Wednesday, 13 June 2012

5 Things About Germans (+)

Ever since I moved to Germany on January 2011, I've been living here surrounded by Germans -- no-brainer. As I live my life here day by day, going through 1001 things I have never experienced back home all my life, I've developed quite a few opinions about these people, naturally. Here are the sum of 5 things I adore from Germans. As follows (in no particular order):

 Despite the fact that Germany is a more developed country than Indonesia, there are less tall buildings in this country. Sure, there are plenty in huge cities like Frankfurt or Berlin. But in most cities, there are only very few of them, if none at all. They prefer giving out their money into preserving the cultural and historical sites rather than building new offices or malls. This is worth admiring for sure! As I went from one town to another to witness their cultures, I observe that there are a lot of local tourists beside the foreign ones. Impressive. I thought they'd be quite bored with it already.

Once, in English class, we had a listening session. A german girl talked about how she missed riding everywhere with bike when she was in England because in Germany it was such a trend. I love this trend so much! In Indonesia -- at least Jakarta -- there were too many motorbikes and cars to ride bikes to places. A high school friend of mine, Galih, did so everyday to and from school, though. I find it admirable but was too scared to try it out myself. Now that I'm given such a chance, I hope I can start this habit. Not just because it's eco-friendly, but also because it's healthy. The Germans love sports. Most of their travel sites contain many, many, many walking and climbing -- see this post. Go figures!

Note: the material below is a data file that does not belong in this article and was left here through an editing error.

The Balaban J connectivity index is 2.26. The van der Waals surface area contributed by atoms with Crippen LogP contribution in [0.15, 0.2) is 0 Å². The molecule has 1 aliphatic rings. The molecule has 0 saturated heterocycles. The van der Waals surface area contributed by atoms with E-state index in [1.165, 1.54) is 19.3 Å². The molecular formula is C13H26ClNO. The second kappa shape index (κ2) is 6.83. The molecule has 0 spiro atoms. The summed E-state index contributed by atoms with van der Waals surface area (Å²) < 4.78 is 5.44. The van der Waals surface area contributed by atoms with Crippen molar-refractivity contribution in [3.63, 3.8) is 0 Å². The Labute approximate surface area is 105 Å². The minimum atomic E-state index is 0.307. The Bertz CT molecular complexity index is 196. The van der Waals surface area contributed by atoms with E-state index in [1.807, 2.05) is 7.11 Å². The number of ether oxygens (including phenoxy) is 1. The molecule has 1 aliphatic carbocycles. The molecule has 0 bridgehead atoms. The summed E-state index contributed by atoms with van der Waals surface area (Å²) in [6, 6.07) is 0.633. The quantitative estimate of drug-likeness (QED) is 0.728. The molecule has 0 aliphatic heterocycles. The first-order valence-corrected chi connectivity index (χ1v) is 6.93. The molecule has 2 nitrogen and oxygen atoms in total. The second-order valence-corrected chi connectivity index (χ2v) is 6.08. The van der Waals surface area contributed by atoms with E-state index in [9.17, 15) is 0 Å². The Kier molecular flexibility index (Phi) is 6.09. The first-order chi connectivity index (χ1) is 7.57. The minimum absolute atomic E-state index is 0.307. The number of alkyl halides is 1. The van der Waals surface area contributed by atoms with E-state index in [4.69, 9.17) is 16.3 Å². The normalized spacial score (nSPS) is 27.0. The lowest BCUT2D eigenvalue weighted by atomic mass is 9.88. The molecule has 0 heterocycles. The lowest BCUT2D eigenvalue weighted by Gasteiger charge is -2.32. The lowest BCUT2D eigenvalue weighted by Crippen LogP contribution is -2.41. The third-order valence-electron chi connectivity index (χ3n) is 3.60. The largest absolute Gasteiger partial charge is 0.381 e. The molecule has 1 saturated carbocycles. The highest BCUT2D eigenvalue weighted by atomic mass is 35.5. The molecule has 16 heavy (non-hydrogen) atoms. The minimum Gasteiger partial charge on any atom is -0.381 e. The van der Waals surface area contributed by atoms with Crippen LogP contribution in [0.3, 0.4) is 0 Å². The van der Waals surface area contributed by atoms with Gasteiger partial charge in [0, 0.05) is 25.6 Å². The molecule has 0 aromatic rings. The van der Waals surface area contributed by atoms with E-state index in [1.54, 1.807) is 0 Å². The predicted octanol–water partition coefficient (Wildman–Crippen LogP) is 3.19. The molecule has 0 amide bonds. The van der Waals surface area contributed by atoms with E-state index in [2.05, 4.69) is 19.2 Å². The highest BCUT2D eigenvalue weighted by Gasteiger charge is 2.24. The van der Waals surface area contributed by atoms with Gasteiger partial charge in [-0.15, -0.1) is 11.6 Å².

Okay, picture yourself in Germany, in a room somewhere. Go outside and see the people, I dare you. What you will find, mostly, will be people frowning or forming no more than a flat line on their faces. Very few of them would be smiling, I bet. And if they do, they're with someone or talking to someone. Otherwise, well, just try out your luck. Yes, they look scary and unhappy but this actually isn't the case. Try asking them for directions or a general question, they would most likely help you as best they could. They're the exact definition of "Don't judge a book by its cover." Because underneath the mean exterior, there's a kindhearted content.

If anyone knows the Germans at all, the first thing they would know about these people is that they are CRAZY PUNCTUAL. The economics teacher in my school once said, "When a German says, '8 o'clock,' he actually means 07.59." Okay, that cleared everything up. This is the result of their organization. Their transportations schedules are all also fairly punctual, also when they decide upon a car pool. Most of them are by-the-book -- which means they always follow the rules and frown upon those who don't -- and this is just another rule for them. This, however, only applies to formal appointments, though. So when hanging out, don't be too scared about it. They're pretty cool.

What I hate the most in the world is a pretender, a faker, a phony. Which is why this trait of the Germans very admirable to me! My teachers always say that when a Germans asks, "How do you do?" They really want to know how you are doing. They almost never do what we call "small talk." That's why there's no german word for small talk -- aside from the one literally translated. This doesn't mean that they're unfriendly -- well, maybe a little -- but it just means that they're no faker. A trait, I'm sure, many Indonesians can find beneficial.

Any opinions about Germans you'd like to share? Please do. Cheerio!


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